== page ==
The right of a rose
In its own sweet, separate way,
With none to question the perfumed pink
And none to utter a nay
If it reaches a root or points, a thorn, as even a rose-tree may.
The right of the lady-birch
To grow as the Lord shall please,
By never a sturdy oak rebuked,
Denied nor sun nor breeze,
For all its pliant slenderness, kin to the stronger trees.
The right to a life
of my own,—
Not merely a casual bit
Of somebody else’s life, flung out
That, taking hold of it,
I may stand as a cipher does after a numeral writ.
The right to gather
What food I need and can
From the garnered store of knowledge
Which man has heaped for man,
Taking with free hands freely and after an ordered plan.
best and sweetest!—
To stand all undismayed
Whenever sorrow or want or sin
Call for a woman’s aid,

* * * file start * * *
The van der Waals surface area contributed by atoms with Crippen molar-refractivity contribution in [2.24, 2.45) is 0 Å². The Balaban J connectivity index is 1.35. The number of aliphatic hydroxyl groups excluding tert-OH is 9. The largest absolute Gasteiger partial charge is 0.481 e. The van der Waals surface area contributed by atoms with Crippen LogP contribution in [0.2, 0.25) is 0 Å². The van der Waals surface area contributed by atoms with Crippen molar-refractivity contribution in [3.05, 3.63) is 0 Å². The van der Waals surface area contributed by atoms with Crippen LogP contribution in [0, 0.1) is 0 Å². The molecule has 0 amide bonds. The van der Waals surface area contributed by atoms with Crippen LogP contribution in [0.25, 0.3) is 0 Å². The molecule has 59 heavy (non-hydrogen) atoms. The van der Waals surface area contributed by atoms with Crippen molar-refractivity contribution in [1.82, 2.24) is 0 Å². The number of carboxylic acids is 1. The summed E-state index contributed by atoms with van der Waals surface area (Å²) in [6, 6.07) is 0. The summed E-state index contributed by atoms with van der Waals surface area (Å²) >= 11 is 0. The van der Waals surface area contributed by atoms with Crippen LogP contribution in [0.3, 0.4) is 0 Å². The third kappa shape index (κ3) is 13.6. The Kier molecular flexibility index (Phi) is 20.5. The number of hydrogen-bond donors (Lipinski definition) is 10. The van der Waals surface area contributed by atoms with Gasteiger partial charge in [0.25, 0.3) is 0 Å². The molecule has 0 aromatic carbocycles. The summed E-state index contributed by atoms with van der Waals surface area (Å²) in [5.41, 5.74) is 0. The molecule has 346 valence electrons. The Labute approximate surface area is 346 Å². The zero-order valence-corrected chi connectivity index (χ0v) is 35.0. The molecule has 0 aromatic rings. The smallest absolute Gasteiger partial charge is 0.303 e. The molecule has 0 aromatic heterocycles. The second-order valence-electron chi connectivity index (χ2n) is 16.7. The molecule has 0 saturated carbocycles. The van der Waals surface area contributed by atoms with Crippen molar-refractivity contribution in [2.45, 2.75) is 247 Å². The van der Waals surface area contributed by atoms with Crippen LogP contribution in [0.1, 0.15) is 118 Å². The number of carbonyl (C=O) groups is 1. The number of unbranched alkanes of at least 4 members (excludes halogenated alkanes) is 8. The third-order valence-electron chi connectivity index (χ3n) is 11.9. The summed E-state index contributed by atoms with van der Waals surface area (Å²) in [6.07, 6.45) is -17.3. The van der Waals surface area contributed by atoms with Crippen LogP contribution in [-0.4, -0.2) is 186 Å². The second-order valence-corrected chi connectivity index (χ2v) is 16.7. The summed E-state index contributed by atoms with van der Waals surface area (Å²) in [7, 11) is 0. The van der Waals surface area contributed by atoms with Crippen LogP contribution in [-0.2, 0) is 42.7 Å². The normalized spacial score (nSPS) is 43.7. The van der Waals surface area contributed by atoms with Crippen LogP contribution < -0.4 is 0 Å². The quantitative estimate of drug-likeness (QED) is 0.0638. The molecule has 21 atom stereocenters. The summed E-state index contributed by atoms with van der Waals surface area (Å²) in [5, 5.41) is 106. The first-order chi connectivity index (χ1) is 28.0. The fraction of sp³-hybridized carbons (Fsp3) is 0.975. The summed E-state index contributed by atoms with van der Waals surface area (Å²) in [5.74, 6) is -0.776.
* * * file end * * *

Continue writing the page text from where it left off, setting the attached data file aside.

With none to call or question, by never a look gainsaid.
I do not ask for a ballot;
Though very life were at stake,
I would beg for the nobler justice
That men for manhood’s sake
Should give ungrudgingly, nor withhold till I must fight and take.
The fleet foot and the
Both seek the self-same goal,
The weakest soldier’s name is writ
On the great army-roll,
And God, who made man’s body strong, made too the woman’s soul
I sit at evening’s scented close,
In fulness of the summer-tide;
All dewy fair the lily glows,
No single petal of the row;
Has fallen to dim the rose’s pride.
Sweet airs, sweet harmonies of hue,
Surround, caress me everywhere;
The spells of dusk, the spells of dew,
My senses steal, my reason woo,
And sing a lullaby to tare,
But vainly do the warm airs sing,
All vain the roses’ rapturous breath;
A chill blast, as from wintry wing,
Smites on my heart, and, shuddering,
I see the beauty changed to death.
Afar I see it loom and rise,
That pitiless and icy shape.
It blots the blue, it dims the skies;
Amid the summer land it cries,
“I come, and there is no escape!”
O, bitter drop in bloom and sweet!
O, canker on the smiling day!
Have we but climbed the hill to meet
Thy fronting fare, thy eyes of sleet?
To hate, yet dare not turn away?
I sit beneath a leaden sky,
Amid the piled and drifted snow;
My feet are on the graves where lie
The roses which made haste to die
So long, so very long ago.